Rosacea is a bucket term that encompasses a group of closely related skin conditions that are characterized by facial redness, papules and pustules resembling acne, and broken blood vessels. Rosacea usually affects fair skinned white adults. Symptoms may wax and wane in intensity. What is known about rosacea is that there seem to be altered function of the top lay of skin, with altered permeability.
Papulopustular Rosacea – characterized by central facial redness and inflammatory papules and pustules.
Erythematotelangiectatic Rosacea – characterized by facial redness and broken capillaries without inflammatory lesions.
Phymatous Rosacea – affects the nose, affects more men than women.
Ocular Rosacea – involves the eyes, symptoms may include a sense of eye grittiness, dryness, itching. blurred vision and sensitivity to light. Although there was insufficient evidence to support the efficacy of topical metronidazole for ocular rosacea, there was some evidence of a consistent improvement in all outcomes with ciclosporin 0·05% ophthalmic emulsion and that it was more effective than artificial tears in the treatment of ocular rosacea
Treatments for Rosacea
Topical Azelaic Acid gel 15% – Azelaic acid is naturally occurring in many foods, such as barley, wheat and rye. Recommended application is twice daily. A single daily dose of azelaic acid appears to be as effective as the twice-daily dose and is also likely to result in improved compliance.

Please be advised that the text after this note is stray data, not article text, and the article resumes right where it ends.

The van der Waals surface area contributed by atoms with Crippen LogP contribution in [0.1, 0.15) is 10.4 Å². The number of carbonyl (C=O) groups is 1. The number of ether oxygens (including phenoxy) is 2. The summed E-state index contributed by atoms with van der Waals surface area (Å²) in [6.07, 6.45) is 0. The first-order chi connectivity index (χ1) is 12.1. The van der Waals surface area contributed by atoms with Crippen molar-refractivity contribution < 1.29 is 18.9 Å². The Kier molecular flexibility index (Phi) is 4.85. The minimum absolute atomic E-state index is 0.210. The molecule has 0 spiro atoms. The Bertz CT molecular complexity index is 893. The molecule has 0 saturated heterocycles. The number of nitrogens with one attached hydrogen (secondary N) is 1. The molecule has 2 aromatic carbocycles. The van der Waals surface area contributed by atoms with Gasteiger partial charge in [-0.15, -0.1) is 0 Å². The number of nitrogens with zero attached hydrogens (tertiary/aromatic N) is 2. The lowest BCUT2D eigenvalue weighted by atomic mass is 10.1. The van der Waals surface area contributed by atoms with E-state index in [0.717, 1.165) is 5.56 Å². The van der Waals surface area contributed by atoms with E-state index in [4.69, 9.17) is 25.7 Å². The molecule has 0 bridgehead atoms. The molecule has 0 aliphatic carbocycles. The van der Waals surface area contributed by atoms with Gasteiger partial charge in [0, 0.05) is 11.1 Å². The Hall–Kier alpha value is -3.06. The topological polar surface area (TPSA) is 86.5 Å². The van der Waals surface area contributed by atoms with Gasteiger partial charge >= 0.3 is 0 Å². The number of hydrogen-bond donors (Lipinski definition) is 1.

Sulfur (Sodium Sulfacetamine 10%/sulfur 5%) Topical
Oral Doxycycline – There is evidence that the 40-mg dose is at least as effective as the 100-mg dose, has a correspondingly lower risk of adverse effects, and that, albeit these events may be mild to moderate, more were reported with the 100-mg dose of doxycycline than the 40-mg dose.[
Intense Pulsed Light Therapy – reduces redness and decreases size of dilated facial capillaries.
A gentle cleanser and moisturizer is recommended to reduce the symptoms of rosacea and to increase the tolerability of the above topical therapies.